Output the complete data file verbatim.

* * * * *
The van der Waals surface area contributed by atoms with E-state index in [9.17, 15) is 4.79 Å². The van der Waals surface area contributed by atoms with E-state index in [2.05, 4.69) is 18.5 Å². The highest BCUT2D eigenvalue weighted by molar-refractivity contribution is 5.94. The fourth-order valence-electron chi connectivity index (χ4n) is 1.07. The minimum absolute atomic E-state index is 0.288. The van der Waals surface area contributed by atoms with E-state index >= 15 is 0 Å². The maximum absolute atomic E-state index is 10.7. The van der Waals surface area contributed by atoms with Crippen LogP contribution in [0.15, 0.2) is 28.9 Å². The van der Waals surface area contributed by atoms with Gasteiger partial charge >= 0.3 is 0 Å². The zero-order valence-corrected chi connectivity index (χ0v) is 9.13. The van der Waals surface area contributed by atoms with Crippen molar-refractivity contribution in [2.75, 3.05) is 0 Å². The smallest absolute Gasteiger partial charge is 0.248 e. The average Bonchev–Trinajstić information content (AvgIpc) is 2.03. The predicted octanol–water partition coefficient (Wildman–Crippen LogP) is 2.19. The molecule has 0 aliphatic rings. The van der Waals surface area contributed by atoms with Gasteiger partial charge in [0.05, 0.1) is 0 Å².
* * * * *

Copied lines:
The van der Waals surface area contributed by atoms with E-state index in [9.17, 15) is 4.79 Å². The van der Waals surface area contributed by atoms with E-state index in [2.05, 4.69) is 18.5 Å². The highest BCUT2D eigenvalue weighted by molar-refractivity contribution is 5.94. The fourth-order valence-electron chi connectivity index (χ4n) is 1.07. The minimum absolute atomic E-state index is 0.288. The van der Waals surface area contributed by atoms with E-state index >= 15 is 0 Å². The maximum absolute atomic E-state index is 10.7. The van der Waals surface area contributed by atoms with Crippen LogP contribution in [0.15, 0.2) is 28.9 Å². The van der Waals surface area contributed by atoms with Gasteiger partial charge >= 0.3 is 0 Å². The zero-order valence-corrected chi connectivity index (χ0v) is 9.13. The van der Waals surface area contributed by atoms with Crippen molar-refractivity contribution in [2.75, 3.05) is 0 Å². The smallest absolute Gasteiger partial charge is 0.248 e. The average Bonchev–Trinajstić information content (AvgIpc) is 2.03. The predicted octanol–water partition coefficient (Wildman–Crippen LogP) is 2.19. The molecule has 0 aliphatic rings. The van der Waals surface area contributed by atoms with Gasteiger partial charge in [0.05, 0.1) is 0 Å².